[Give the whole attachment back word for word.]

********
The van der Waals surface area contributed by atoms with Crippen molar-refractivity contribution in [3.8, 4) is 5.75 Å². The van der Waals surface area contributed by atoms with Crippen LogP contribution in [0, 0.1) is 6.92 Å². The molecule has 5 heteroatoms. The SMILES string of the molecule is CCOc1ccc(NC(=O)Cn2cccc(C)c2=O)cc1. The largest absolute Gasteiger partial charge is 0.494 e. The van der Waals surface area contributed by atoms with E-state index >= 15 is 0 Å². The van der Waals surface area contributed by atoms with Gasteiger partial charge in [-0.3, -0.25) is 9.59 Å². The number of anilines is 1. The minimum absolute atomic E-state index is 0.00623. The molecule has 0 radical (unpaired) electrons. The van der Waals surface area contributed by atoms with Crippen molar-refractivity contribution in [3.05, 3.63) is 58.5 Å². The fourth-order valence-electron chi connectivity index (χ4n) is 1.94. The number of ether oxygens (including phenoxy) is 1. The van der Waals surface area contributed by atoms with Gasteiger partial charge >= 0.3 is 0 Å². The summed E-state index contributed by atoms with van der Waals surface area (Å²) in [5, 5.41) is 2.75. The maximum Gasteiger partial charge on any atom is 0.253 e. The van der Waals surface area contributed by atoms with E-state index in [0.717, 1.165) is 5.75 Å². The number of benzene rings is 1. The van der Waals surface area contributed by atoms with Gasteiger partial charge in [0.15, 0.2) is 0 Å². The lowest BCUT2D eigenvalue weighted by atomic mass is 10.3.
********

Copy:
The van der Waals surface area contributed by atoms with Crippen molar-refractivity contribution in [3.8, 4) is 5.75 Å². The van der Waals surface area contributed by atoms with Crippen LogP contribution in [0, 0.1) is 6.92 Å². The molecule has 5 heteroatoms. The SMILES string of the molecule is CCOc1ccc(NC(=O)Cn2cccc(C)c2=O)cc1. The largest absolute Gasteiger partial charge is 0.494 e. The van der Waals surface area contributed by atoms with E-state index >= 15 is 0 Å². The van der Waals surface area contributed by atoms with Gasteiger partial charge in [-0.3, -0.25) is 9.59 Å². The number of anilines is 1. The minimum absolute atomic E-state index is 0.00623. The molecule has 0 radical (unpaired) electrons. The van der Waals surface area contributed by atoms with Crippen molar-refractivity contribution in [3.05, 3.63) is 58.5 Å². The fourth-order valence-electron chi connectivity index (χ4n) is 1.94. The number of ether oxygens (including phenoxy) is 1. The van der Waals surface area contributed by atoms with Gasteiger partial charge >= 0.3 is 0 Å². The summed E-state index contributed by atoms with van der Waals surface area (Å²) in [5, 5.41) is 2.75. The maximum Gasteiger partial charge on any atom is 0.253 e. The van der Waals surface area contributed by atoms with E-state index in [0.717, 1.165) is 5.75 Å². The number of benzene rings is 1. The van der Waals surface area contributed by atoms with Gasteiger partial charge in [0.15, 0.2) is 0 Å². The lowest BCUT2D eigenvalue weighted by atomic mass is 10.3.